Top science awards go to physicist and mathematician
Ljubljana, 17 October - Physicist Danilo Zavrtanik and mathematician Joso Vukman are the winners of this year's Zois Prizes for lifetime achievement in science and research. Mechanical engineer Jože Vižintin received the Puh Prize for lifetime achievement for his contribution to Slovenia's economic and social development.
Zavrtanik, a long-term employee of the University of Nova Gorica and the Jožef Stefan Institute, has been a driving force of efforts to promote equal participation of Slovenian researchers in the international arena. Thanks to his efforts and the efforts of his colleagues, Slovenia became an associate member of CERN.
In 1995 he founded the international Faculty of Environmental Sciences in Nova Gorica, which he led for many years and managed to develop into a successful university, the jury said.
Vukman, a distinguished professor of the University of Maribor, has influenced the development of the theory of functional identities, one of the most important theories of the last thirty years in the ring theory.
He is seen as the founder of theoretical mathematics at the university.
Vižintin, who was honoured with the Puh Prize, was the first person in the world to measure the temperature generated in a 'fretting contact' and prove the change in the structure of a material that leads to its loss of strength and loadbearing capacity.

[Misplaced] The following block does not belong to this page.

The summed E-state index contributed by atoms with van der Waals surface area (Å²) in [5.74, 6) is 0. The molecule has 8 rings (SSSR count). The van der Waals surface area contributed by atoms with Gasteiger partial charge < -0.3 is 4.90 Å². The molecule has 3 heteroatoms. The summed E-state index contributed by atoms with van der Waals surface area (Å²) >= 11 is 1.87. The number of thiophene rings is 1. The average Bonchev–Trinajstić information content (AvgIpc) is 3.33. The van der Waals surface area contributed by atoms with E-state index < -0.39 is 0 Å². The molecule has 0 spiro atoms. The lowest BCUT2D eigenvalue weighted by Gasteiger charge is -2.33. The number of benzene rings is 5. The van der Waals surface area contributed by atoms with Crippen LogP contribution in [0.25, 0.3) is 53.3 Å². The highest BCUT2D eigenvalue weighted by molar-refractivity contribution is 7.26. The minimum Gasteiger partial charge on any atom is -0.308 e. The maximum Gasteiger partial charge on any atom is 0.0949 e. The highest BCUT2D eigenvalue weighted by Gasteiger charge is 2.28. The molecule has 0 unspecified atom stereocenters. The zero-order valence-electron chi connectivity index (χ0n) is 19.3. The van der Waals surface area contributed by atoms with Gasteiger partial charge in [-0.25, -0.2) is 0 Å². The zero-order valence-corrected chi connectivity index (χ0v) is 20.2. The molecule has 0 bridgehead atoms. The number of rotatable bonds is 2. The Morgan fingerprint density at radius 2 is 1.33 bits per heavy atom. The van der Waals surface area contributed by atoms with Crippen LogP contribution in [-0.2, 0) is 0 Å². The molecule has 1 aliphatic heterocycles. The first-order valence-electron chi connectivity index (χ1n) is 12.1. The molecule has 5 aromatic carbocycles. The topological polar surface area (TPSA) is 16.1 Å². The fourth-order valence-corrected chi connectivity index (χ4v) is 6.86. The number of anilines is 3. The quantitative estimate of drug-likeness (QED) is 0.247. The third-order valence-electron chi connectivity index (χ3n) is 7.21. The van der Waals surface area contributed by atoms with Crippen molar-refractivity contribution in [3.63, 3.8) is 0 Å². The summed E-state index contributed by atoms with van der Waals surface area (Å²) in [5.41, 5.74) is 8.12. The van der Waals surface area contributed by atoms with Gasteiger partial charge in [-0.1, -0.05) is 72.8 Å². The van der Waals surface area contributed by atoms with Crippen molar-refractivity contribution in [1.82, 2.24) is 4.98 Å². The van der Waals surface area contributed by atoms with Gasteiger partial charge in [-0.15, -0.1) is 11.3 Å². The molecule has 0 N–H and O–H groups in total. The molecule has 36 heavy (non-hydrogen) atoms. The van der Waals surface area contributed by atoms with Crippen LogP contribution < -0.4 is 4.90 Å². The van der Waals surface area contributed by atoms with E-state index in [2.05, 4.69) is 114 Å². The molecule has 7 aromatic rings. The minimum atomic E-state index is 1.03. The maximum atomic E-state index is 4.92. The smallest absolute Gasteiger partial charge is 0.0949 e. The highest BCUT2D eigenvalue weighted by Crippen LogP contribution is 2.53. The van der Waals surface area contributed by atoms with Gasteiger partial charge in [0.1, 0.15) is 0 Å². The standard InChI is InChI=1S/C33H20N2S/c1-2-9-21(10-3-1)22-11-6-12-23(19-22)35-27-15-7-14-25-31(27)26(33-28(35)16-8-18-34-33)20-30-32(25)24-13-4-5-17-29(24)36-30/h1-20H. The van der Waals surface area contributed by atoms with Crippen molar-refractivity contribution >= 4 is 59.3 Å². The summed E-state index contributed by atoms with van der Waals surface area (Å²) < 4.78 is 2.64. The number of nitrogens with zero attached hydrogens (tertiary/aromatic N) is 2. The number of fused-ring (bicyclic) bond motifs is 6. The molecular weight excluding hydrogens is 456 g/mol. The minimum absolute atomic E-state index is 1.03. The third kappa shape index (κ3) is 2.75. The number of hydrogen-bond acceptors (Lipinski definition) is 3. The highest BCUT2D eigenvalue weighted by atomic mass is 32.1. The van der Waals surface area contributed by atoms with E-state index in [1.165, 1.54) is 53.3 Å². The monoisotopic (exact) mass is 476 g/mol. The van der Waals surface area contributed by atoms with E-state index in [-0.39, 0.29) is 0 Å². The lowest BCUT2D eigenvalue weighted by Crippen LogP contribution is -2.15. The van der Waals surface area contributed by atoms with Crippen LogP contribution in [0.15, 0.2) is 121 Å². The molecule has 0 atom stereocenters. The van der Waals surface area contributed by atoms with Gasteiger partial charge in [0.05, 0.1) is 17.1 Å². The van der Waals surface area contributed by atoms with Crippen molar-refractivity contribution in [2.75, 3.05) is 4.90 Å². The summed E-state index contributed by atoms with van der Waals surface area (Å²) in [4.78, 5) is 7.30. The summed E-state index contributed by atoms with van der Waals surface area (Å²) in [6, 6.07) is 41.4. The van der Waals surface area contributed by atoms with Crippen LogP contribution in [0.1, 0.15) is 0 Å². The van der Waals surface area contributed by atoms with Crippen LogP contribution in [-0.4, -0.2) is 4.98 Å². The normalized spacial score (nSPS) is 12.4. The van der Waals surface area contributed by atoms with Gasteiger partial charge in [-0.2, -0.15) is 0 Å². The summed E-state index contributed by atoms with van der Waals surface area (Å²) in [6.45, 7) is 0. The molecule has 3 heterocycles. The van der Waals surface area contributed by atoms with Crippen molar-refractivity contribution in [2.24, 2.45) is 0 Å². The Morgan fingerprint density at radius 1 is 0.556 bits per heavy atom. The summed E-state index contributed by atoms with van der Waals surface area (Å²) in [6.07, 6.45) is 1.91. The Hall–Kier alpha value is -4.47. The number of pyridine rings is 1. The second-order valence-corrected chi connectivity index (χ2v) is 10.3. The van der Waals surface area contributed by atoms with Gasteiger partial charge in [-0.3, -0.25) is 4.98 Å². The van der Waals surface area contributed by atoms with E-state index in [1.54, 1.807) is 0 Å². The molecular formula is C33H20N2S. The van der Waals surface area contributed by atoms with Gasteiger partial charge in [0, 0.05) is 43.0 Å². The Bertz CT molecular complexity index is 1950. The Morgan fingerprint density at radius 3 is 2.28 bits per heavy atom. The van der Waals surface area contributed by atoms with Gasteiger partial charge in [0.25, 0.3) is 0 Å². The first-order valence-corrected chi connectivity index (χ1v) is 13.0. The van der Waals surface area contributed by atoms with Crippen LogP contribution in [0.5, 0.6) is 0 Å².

He has also received the Zois Prize for excellence in mechanical engineering for his achievement, which was particularly important for the assessment of the lifespan of bearings in aircraft engines.
The winners of the top national awards in science were declared at the Ministry of Higher Education, Science and Innovation on Friday and presented in a short video.
The awards ceremony will take place in Ljubljana's Cankarjev Dom on 28 November.
Higher Education Ministry State Secretary Jure Gašparič said on Friday that scientists along with successful athletes and business executives were the best ambassadors of Slovenia internationally.
He also said he was glad that despite the funding cuts in many fields due to the August floods science projects would not be affected. For the second year in a row, science will receive the most funds ever, he said.
Each ministry will allocate part of its funds exclusively for science and research, which means "that for the first time we're approaching science, research and innovation holistically as the government".
The Zois Prizes, the highest national awards for science, are named after Baron Žiga Zois (1747-1819) and have been presented annually since 1998.
The Puh Prizes, first given out in 2018, honour researchers whose work has contributed to Slovenia's economic or social development. They are named after the inventor Janez Puh (1862-1914).